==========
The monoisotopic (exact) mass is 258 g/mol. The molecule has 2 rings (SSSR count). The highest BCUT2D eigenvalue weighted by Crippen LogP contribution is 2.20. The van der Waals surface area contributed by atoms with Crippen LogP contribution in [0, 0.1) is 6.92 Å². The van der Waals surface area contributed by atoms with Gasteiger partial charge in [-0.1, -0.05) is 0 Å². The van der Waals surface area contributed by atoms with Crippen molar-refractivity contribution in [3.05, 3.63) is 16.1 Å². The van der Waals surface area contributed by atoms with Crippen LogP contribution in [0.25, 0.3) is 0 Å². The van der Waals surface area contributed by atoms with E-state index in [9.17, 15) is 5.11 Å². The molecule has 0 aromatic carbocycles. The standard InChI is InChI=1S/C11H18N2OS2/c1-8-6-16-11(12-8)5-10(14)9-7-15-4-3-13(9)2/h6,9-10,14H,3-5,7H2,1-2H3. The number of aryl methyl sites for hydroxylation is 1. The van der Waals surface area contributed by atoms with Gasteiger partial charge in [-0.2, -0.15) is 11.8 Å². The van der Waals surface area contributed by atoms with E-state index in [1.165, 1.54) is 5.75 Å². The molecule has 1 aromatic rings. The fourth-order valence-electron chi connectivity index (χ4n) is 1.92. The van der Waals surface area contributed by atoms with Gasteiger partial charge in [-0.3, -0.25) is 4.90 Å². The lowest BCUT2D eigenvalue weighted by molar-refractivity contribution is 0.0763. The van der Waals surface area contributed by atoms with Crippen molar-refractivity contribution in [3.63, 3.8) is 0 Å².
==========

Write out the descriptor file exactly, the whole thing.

The monoisotopic (exact) mass is 258 g/mol. The molecule has 2 rings (SSSR count). The highest BCUT2D eigenvalue weighted by Crippen LogP contribution is 2.20. The van der Waals surface area contributed by atoms with Crippen LogP contribution in [0, 0.1) is 6.92 Å². The van der Waals surface area contributed by atoms with Gasteiger partial charge in [-0.1, -0.05) is 0 Å². The van der Waals surface area contributed by atoms with Crippen molar-refractivity contribution in [3.05, 3.63) is 16.1 Å². The van der Waals surface area contributed by atoms with Crippen LogP contribution in [0.25, 0.3) is 0 Å². The van der Waals surface area contributed by atoms with E-state index in [9.17, 15) is 5.11 Å². The molecule has 0 aromatic carbocycles. The standard InChI is InChI=1S/C11H18N2OS2/c1-8-6-16-11(12-8)5-10(14)9-7-15-4-3-13(9)2/h6,9-10,14H,3-5,7H2,1-2H3. The number of aryl methyl sites for hydroxylation is 1. The van der Waals surface area contributed by atoms with Gasteiger partial charge in [-0.2, -0.15) is 11.8 Å². The van der Waals surface area contributed by atoms with E-state index in [1.165, 1.54) is 5.75 Å². The molecule has 1 aromatic rings. The fourth-order valence-electron chi connectivity index (χ4n) is 1.92. The van der Waals surface area contributed by atoms with Gasteiger partial charge in [-0.3, -0.25) is 4.90 Å². The lowest BCUT2D eigenvalue weighted by molar-refractivity contribution is 0.0763. The van der Waals surface area contributed by atoms with Crippen molar-refractivity contribution in [3.63, 3.8) is 0 Å².